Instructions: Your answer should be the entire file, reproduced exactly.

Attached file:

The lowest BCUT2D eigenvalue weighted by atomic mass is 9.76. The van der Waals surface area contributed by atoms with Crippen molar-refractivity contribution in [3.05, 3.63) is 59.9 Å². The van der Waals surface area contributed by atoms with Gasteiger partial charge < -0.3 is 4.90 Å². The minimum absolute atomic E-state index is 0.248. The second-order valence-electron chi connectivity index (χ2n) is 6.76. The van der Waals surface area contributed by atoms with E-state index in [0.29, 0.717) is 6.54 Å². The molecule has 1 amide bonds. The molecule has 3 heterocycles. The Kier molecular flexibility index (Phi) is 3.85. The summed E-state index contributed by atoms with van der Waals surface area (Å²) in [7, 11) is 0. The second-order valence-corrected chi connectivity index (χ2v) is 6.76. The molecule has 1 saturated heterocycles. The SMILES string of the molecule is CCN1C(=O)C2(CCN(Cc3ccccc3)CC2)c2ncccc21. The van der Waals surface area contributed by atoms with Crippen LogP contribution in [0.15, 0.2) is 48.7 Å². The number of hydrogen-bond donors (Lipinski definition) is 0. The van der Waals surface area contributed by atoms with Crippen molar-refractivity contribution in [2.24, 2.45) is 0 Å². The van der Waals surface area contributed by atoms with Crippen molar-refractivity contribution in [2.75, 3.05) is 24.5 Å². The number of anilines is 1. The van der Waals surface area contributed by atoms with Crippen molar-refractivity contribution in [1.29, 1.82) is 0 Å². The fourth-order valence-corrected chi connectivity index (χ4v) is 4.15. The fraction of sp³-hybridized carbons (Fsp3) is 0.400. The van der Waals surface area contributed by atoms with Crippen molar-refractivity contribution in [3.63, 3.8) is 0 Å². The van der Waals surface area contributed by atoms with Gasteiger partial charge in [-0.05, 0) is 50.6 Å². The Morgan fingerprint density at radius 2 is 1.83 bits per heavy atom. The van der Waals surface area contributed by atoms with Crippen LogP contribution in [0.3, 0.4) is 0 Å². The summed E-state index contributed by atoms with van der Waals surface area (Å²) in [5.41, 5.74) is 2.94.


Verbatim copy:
The lowest BCUT2D eigenvalue weighted by atomic mass is 9.76. The van der Waals surface area contributed by atoms with Crippen molar-refractivity contribution in [3.05, 3.63) is 59.9 Å². The van der Waals surface area contributed by atoms with Gasteiger partial charge < -0.3 is 4.90 Å². The minimum absolute atomic E-state index is 0.248. The second-order valence-electron chi connectivity index (χ2n) is 6.76. The van der Waals surface area contributed by atoms with E-state index in [0.29, 0.717) is 6.54 Å². The molecule has 1 amide bonds. The molecule has 3 heterocycles. The Kier molecular flexibility index (Phi) is 3.85. The summed E-state index contributed by atoms with van der Waals surface area (Å²) in [7, 11) is 0. The second-order valence-corrected chi connectivity index (χ2v) is 6.76. The molecule has 1 saturated heterocycles. The SMILES string of the molecule is CCN1C(=O)C2(CCN(Cc3ccccc3)CC2)c2ncccc21. The van der Waals surface area contributed by atoms with Crippen LogP contribution in [0.15, 0.2) is 48.7 Å². The number of hydrogen-bond donors (Lipinski definition) is 0. The van der Waals surface area contributed by atoms with Crippen molar-refractivity contribution in [2.24, 2.45) is 0 Å². The van der Waals surface area contributed by atoms with Crippen molar-refractivity contribution in [2.75, 3.05) is 24.5 Å². The number of anilines is 1. The van der Waals surface area contributed by atoms with Crippen molar-refractivity contribution in [1.29, 1.82) is 0 Å². The fourth-order valence-corrected chi connectivity index (χ4v) is 4.15. The fraction of sp³-hybridized carbons (Fsp3) is 0.400. The van der Waals surface area contributed by atoms with Crippen molar-refractivity contribution in [3.63, 3.8) is 0 Å². The van der Waals surface area contributed by atoms with Gasteiger partial charge in [-0.05, 0) is 50.6 Å². The Morgan fingerprint density at radius 2 is 1.83 bits per heavy atom. The van der Waals surface area contributed by atoms with Crippen LogP contribution in [0.3, 0.4) is 0 Å². The summed E-state index contributed by atoms with van der Waals surface area (Å²) in [5.41, 5.74) is 2.94.